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Children outside a West Auckland home ca. 1970. Image: National Library
Children outside a West Auckland home ca. 1970. Image: National Library

ĀteaOctober 9, 2019

Fixing 30 years of substandard housing: Mere and Ngaro’s story

Children outside a West Auckland home ca. 1970. Image: National Library
Children outside a West Auckland home ca. 1970. Image: National Library

Grandparents Mere and Ngaro Pita spent decades in a run-down home. A West Auckland programme for elderly residents helped fix that. 

Mere and Ngaro Pita’s West Auckland home is literally a labour of love. The proud grandparents live about five minutes’ walk from Kelston Boys’ High School with their four mokopuna. Originally from the Far North (Ngātiwai and Ngāpuhi), they bought their weatherboard villa after moving to Auckland to work in the 1970s. 

Since then, upkeep of the whare has been tough. A bad two-year leasing experiment in the 1980s resulted in it being close to condemned. Damage included holes in the ceiling, missing windows and ripped carpet. At the time, the couple were unable to afford repair costs. Failure to fix things initially made it more difficult, and the couple fell behind in upkeep over the years. 

Four months ago, they received a phone call from the Waipareira Trust which changed things. The trust, which provides social and health services to West Auckland residents, had recently launched a Whānau Ora pilot programme providing repairs to homes of elderly people. It’s part of a growing investment in the unique needs of an older generation of Māori. Ngaro, 72, and Mere, 69, were asked if they wanted to participate. 

Sitting at his kitchen table, Ngaro admits being sceptical about the programme and embarrassed by the stigma associated with substandard housing. “It’s been amazing for us though, absolutely amazing.

“All the windows, the wires they fixed so we don’t get electric shocks from the light switches, and fixing up damage to the walls and ceiling, and the plumbing They just set up outside and went to work,” Ngaro says. 

Today, the house is warm with morning sun streaming into the lounge. Pictures of their grandchildren – 14-year-old twins Kyron and Chelston, their sister Te Arohau, 13, and nine-year-old Jahkahya – decorate the lounge.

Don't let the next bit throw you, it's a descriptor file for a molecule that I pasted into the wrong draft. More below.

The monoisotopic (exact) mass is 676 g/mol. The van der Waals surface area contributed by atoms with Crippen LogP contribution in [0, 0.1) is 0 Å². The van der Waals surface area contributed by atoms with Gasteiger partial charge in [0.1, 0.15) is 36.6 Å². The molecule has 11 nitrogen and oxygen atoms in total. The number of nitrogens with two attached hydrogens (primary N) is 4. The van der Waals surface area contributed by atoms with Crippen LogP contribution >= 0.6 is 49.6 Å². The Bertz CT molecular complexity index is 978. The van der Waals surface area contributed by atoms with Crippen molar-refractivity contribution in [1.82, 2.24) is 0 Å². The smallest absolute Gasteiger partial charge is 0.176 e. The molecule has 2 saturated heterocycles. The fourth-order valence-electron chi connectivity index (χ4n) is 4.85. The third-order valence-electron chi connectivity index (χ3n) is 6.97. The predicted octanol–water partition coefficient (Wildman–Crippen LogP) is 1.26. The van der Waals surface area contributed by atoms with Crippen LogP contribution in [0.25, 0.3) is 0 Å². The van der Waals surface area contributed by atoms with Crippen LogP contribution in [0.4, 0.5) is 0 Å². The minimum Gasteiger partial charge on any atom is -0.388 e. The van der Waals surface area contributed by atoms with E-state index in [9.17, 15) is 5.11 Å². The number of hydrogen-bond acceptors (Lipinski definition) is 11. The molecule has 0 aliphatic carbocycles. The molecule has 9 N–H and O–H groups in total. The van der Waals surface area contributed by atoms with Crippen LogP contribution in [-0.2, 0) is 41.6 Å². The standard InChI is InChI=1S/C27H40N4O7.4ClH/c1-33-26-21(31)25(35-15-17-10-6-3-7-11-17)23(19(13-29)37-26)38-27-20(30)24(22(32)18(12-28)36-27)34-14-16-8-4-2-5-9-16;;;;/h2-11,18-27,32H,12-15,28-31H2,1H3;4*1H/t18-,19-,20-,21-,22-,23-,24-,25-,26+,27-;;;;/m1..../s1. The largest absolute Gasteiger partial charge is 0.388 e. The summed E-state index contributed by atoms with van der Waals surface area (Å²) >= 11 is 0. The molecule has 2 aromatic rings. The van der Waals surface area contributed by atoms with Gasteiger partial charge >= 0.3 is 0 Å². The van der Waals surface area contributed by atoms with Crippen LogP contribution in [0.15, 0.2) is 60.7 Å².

After offering me an apple from the fruit bowl, he recalls how problems with the home began when his father fell ill. “We had to go back up north for a few years because my dad was sick. When we came back, it was like there was nothing left of our house.

“The guy who was supposed to live in it and look after it, didn’t. They basically trashed the place – there were holes in the ceiling and about 10 people living here. Heaps of the windows were gone… and the new carpet and furniture and all our linen were ruined.”

Mere, 69, shakes her head. 

“It was so bad,” she says. “When we first got back, we’d be sleeping and people would just walk into the house looking for someone. 

“Ever since then, we just couldn’t catch up.”

Mere and Ngaro Pita with their twin moko, Kyron and Chelston. Image: Teuila Fuatai

Repairs to their home occurred sporadically, and only when they could afford it, she says. Ngaro quietly adds they remortgaged the property to help with costs, but it was never enough. 

They both lament the difficulties of having a home that stood out for all the wrong reasons. Ngaro recalls a visit from one of their neighbours a while back. 

“It was this fella from up the road and he was selling his house,” he says. “He asked me if he could paint my house because he wanted to make it look nice for people coming to look at his place and the neighbours.”

Ngaro says he woke on a Saturday morning to the neighbour and his wife scraping and painting outside. He admits being both bemused and embarrassed. “Well, they did it and it looked good after. So that was how it got a coat of paint.”